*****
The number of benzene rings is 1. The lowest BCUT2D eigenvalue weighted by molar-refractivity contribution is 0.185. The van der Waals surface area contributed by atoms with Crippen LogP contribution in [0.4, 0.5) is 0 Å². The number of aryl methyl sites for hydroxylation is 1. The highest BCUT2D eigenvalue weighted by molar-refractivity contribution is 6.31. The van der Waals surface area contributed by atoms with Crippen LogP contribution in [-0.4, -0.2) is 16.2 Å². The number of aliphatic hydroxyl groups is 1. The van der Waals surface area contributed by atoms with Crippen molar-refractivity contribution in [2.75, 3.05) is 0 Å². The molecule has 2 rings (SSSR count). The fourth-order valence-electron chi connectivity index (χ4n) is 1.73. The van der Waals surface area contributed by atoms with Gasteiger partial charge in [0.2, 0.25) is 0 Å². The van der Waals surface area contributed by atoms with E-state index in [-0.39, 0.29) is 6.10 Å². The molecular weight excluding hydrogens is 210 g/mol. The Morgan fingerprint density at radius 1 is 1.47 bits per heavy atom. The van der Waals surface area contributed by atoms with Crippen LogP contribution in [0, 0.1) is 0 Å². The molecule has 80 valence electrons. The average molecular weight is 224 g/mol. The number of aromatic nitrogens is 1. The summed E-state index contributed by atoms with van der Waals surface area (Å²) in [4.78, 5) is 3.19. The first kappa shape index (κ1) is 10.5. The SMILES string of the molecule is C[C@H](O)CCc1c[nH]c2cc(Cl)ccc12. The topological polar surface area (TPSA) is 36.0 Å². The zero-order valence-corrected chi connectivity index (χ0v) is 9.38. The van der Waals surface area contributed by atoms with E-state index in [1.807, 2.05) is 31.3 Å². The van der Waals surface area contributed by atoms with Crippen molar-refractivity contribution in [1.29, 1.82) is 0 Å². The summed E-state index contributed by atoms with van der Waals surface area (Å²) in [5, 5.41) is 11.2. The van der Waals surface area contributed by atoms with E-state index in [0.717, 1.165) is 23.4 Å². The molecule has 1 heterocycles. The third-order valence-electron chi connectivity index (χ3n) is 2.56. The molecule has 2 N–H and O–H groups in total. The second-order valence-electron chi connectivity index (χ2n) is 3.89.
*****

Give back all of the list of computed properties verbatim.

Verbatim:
The number of benzene rings is 1. The lowest BCUT2D eigenvalue weighted by molar-refractivity contribution is 0.185. The van der Waals surface area contributed by atoms with Crippen LogP contribution in [0.4, 0.5) is 0 Å². The number of aryl methyl sites for hydroxylation is 1. The highest BCUT2D eigenvalue weighted by molar-refractivity contribution is 6.31. The van der Waals surface area contributed by atoms with Crippen LogP contribution in [-0.4, -0.2) is 16.2 Å². The number of aliphatic hydroxyl groups is 1. The van der Waals surface area contributed by atoms with Crippen molar-refractivity contribution in [2.75, 3.05) is 0 Å². The molecule has 2 rings (SSSR count). The fourth-order valence-electron chi connectivity index (χ4n) is 1.73. The van der Waals surface area contributed by atoms with Gasteiger partial charge in [0.2, 0.25) is 0 Å². The van der Waals surface area contributed by atoms with E-state index in [-0.39, 0.29) is 6.10 Å². The molecular weight excluding hydrogens is 210 g/mol. The Morgan fingerprint density at radius 1 is 1.47 bits per heavy atom. The van der Waals surface area contributed by atoms with Crippen LogP contribution in [0, 0.1) is 0 Å². The molecule has 80 valence electrons. The average molecular weight is 224 g/mol. The number of aromatic nitrogens is 1. The summed E-state index contributed by atoms with van der Waals surface area (Å²) in [4.78, 5) is 3.19. The first kappa shape index (κ1) is 10.5. The SMILES string of the molecule is C[C@H](O)CCc1c[nH]c2cc(Cl)ccc12. The topological polar surface area (TPSA) is 36.0 Å². The zero-order valence-corrected chi connectivity index (χ0v) is 9.38. The van der Waals surface area contributed by atoms with E-state index in [1.807, 2.05) is 31.3 Å². The van der Waals surface area contributed by atoms with Crippen molar-refractivity contribution in [1.29, 1.82) is 0 Å². The summed E-state index contributed by atoms with van der Waals surface area (Å²) in [5, 5.41) is 11.2. The van der Waals surface area contributed by atoms with E-state index in [0.717, 1.165) is 23.4 Å². The molecule has 1 heterocycles. The third-order valence-electron chi connectivity index (χ3n) is 2.56. The molecule has 2 N–H and O–H groups in total. The second-order valence-electron chi connectivity index (χ2n) is 3.89.